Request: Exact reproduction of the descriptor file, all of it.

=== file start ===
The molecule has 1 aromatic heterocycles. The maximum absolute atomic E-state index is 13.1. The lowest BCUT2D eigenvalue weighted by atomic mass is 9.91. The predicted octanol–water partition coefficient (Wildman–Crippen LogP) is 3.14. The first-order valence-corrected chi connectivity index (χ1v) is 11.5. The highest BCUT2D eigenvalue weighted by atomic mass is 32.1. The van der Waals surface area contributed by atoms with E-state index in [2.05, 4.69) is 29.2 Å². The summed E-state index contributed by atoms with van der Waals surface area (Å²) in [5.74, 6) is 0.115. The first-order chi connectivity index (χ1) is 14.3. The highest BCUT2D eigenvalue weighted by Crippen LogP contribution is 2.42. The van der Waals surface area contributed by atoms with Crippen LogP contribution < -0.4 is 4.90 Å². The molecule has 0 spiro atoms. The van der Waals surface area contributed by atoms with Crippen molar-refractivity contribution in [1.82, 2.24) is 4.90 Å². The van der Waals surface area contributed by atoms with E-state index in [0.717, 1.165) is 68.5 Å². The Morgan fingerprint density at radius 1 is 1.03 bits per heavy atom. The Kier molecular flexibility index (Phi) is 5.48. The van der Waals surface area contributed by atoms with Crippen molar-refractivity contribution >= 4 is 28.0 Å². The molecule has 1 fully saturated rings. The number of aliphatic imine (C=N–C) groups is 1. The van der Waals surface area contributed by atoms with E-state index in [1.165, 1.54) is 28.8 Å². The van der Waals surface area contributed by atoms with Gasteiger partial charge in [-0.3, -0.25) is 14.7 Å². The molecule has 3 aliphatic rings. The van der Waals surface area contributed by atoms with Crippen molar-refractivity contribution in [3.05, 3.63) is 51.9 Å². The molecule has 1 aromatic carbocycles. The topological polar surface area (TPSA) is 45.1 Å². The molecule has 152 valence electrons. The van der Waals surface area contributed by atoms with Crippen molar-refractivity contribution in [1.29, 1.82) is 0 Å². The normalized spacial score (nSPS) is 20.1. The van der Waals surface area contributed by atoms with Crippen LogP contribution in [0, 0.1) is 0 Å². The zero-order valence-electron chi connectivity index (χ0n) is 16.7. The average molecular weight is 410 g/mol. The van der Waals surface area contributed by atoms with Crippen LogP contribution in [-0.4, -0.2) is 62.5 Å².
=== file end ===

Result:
The molecule has 1 aromatic heterocycles. The maximum absolute atomic E-state index is 13.1. The lowest BCUT2D eigenvalue weighted by atomic mass is 9.91. The predicted octanol–water partition coefficient (Wildman–Crippen LogP) is 3.14. The first-order valence-corrected chi connectivity index (χ1v) is 11.5. The highest BCUT2D eigenvalue weighted by atomic mass is 32.1. The van der Waals surface area contributed by atoms with E-state index in [2.05, 4.69) is 29.2 Å². The summed E-state index contributed by atoms with van der Waals surface area (Å²) in [5.74, 6) is 0.115. The first-order chi connectivity index (χ1) is 14.3. The highest BCUT2D eigenvalue weighted by Crippen LogP contribution is 2.42. The van der Waals surface area contributed by atoms with Crippen LogP contribution < -0.4 is 4.90 Å². The molecule has 0 spiro atoms. The van der Waals surface area contributed by atoms with Crippen molar-refractivity contribution in [1.82, 2.24) is 4.90 Å². The van der Waals surface area contributed by atoms with E-state index in [0.717, 1.165) is 68.5 Å². The Morgan fingerprint density at radius 1 is 1.03 bits per heavy atom. The Kier molecular flexibility index (Phi) is 5.48. The van der Waals surface area contributed by atoms with Crippen molar-refractivity contribution >= 4 is 28.0 Å². The molecule has 1 fully saturated rings. The number of aliphatic imine (C=N–C) groups is 1. The van der Waals surface area contributed by atoms with E-state index in [1.165, 1.54) is 28.8 Å². The van der Waals surface area contributed by atoms with Gasteiger partial charge in [-0.3, -0.25) is 14.7 Å². The molecule has 3 aliphatic rings. The van der Waals surface area contributed by atoms with Crippen molar-refractivity contribution in [3.05, 3.63) is 51.9 Å². The molecule has 1 aromatic carbocycles. The topological polar surface area (TPSA) is 45.1 Å². The molecule has 152 valence electrons. The van der Waals surface area contributed by atoms with Crippen molar-refractivity contribution in [1.29, 1.82) is 0 Å². The normalized spacial score (nSPS) is 20.1. The van der Waals surface area contributed by atoms with Crippen LogP contribution in [0, 0.1) is 0 Å². The zero-order valence-electron chi connectivity index (χ0n) is 16.7. The average molecular weight is 410 g/mol. The van der Waals surface area contributed by atoms with Crippen LogP contribution in [-0.4, -0.2) is 62.5 Å².